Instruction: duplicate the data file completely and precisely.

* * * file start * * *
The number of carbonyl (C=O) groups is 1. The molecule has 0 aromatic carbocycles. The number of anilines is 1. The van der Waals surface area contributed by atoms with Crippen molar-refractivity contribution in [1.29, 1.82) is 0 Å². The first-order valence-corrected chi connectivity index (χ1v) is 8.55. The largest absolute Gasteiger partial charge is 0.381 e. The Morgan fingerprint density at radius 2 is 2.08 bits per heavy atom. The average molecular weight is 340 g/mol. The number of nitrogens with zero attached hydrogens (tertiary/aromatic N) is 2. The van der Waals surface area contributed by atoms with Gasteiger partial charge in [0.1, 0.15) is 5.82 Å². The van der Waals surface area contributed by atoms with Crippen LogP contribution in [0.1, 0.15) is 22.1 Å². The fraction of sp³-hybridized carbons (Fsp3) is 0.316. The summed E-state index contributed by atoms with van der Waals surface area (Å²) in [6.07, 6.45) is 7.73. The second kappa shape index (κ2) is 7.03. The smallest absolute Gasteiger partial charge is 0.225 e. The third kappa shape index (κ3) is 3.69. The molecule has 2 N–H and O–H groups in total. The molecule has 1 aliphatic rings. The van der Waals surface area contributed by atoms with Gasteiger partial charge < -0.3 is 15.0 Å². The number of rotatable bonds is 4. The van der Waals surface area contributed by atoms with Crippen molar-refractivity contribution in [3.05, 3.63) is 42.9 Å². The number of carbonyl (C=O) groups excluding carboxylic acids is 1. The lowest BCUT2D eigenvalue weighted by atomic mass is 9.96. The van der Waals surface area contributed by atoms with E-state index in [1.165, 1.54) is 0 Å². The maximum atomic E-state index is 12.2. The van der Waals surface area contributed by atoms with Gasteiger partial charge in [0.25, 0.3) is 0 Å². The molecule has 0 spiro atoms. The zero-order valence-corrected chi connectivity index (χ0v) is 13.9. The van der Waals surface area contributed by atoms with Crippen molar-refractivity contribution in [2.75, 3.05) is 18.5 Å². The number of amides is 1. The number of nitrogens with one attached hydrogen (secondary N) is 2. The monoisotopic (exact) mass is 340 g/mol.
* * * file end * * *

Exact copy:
The number of carbonyl (C=O) groups is 1. The molecule has 0 aromatic carbocycles. The number of anilines is 1. The van der Waals surface area contributed by atoms with Crippen molar-refractivity contribution in [1.29, 1.82) is 0 Å². The first-order valence-corrected chi connectivity index (χ1v) is 8.55. The largest absolute Gasteiger partial charge is 0.381 e. The Morgan fingerprint density at radius 2 is 2.08 bits per heavy atom. The average molecular weight is 340 g/mol. The number of nitrogens with zero attached hydrogens (tertiary/aromatic N) is 2. The van der Waals surface area contributed by atoms with Gasteiger partial charge in [0.1, 0.15) is 5.82 Å². The van der Waals surface area contributed by atoms with Crippen LogP contribution in [0.1, 0.15) is 22.1 Å². The fraction of sp³-hybridized carbons (Fsp3) is 0.316. The summed E-state index contributed by atoms with van der Waals surface area (Å²) in [6.07, 6.45) is 7.73. The second kappa shape index (κ2) is 7.03. The smallest absolute Gasteiger partial charge is 0.225 e. The third kappa shape index (κ3) is 3.69. The molecule has 2 N–H and O–H groups in total. The molecule has 1 aliphatic rings. The van der Waals surface area contributed by atoms with Gasteiger partial charge < -0.3 is 15.0 Å². The number of rotatable bonds is 4. The van der Waals surface area contributed by atoms with Crippen molar-refractivity contribution in [3.05, 3.63) is 42.9 Å². The number of carbonyl (C=O) groups excluding carboxylic acids is 1. The lowest BCUT2D eigenvalue weighted by atomic mass is 9.96. The van der Waals surface area contributed by atoms with E-state index in [1.165, 1.54) is 0 Å². The maximum atomic E-state index is 12.2. The van der Waals surface area contributed by atoms with Gasteiger partial charge in [0.25, 0.3) is 0 Å². The molecule has 0 spiro atoms. The zero-order valence-corrected chi connectivity index (χ0v) is 13.9. The van der Waals surface area contributed by atoms with Crippen molar-refractivity contribution in [2.75, 3.05) is 18.5 Å². The number of amides is 1. The number of nitrogens with one attached hydrogen (secondary N) is 2. The monoisotopic (exact) mass is 340 g/mol.